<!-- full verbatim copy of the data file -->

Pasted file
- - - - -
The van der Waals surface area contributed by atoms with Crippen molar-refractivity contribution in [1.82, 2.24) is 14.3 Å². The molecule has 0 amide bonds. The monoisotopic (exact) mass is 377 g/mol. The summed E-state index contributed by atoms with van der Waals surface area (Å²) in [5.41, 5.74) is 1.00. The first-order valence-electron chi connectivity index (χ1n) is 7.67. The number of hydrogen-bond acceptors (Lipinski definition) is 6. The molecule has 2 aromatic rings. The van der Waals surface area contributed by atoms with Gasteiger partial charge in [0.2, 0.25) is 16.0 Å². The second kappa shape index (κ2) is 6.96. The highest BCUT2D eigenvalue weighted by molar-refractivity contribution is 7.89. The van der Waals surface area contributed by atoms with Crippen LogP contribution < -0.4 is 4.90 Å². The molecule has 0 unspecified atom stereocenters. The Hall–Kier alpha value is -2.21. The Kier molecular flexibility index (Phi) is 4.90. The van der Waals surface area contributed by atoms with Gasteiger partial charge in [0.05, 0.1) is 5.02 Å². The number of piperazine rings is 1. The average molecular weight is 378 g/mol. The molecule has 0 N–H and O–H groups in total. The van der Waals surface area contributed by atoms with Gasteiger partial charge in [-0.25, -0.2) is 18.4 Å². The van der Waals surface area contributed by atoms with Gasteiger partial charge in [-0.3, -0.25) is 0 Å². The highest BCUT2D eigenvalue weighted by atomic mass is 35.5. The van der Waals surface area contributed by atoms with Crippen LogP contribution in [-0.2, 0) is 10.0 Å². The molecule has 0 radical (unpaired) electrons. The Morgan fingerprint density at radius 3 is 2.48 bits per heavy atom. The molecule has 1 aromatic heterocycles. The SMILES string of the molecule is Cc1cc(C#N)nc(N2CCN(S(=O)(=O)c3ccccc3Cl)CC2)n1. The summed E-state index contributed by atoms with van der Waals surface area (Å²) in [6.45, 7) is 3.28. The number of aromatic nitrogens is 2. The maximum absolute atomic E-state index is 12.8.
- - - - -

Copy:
The van der Waals surface area contributed by atoms with Crippen molar-refractivity contribution in [1.82, 2.24) is 14.3 Å². The molecule has 0 amide bonds. The monoisotopic (exact) mass is 377 g/mol. The summed E-state index contributed by atoms with van der Waals surface area (Å²) in [5.41, 5.74) is 1.00. The first-order valence-electron chi connectivity index (χ1n) is 7.67. The number of hydrogen-bond acceptors (Lipinski definition) is 6. The molecule has 2 aromatic rings. The van der Waals surface area contributed by atoms with Gasteiger partial charge in [0.2, 0.25) is 16.0 Å². The second kappa shape index (κ2) is 6.96. The highest BCUT2D eigenvalue weighted by molar-refractivity contribution is 7.89. The van der Waals surface area contributed by atoms with Crippen LogP contribution < -0.4 is 4.90 Å². The molecule has 0 unspecified atom stereocenters. The Hall–Kier alpha value is -2.21. The Kier molecular flexibility index (Phi) is 4.90. The van der Waals surface area contributed by atoms with Gasteiger partial charge in [0.05, 0.1) is 5.02 Å². The number of piperazine rings is 1. The average molecular weight is 378 g/mol. The molecule has 0 N–H and O–H groups in total. The van der Waals surface area contributed by atoms with Gasteiger partial charge in [-0.25, -0.2) is 18.4 Å². The van der Waals surface area contributed by atoms with Gasteiger partial charge in [-0.3, -0.25) is 0 Å². The highest BCUT2D eigenvalue weighted by atomic mass is 35.5. The van der Waals surface area contributed by atoms with Crippen LogP contribution in [-0.2, 0) is 10.0 Å². The molecule has 0 radical (unpaired) electrons. The Morgan fingerprint density at radius 3 is 2.48 bits per heavy atom. The molecule has 1 aromatic heterocycles. The SMILES string of the molecule is Cc1cc(C#N)nc(N2CCN(S(=O)(=O)c3ccccc3Cl)CC2)n1. The summed E-state index contributed by atoms with van der Waals surface area (Å²) in [6.45, 7) is 3.28. The number of aromatic nitrogens is 2. The maximum absolute atomic E-state index is 12.8.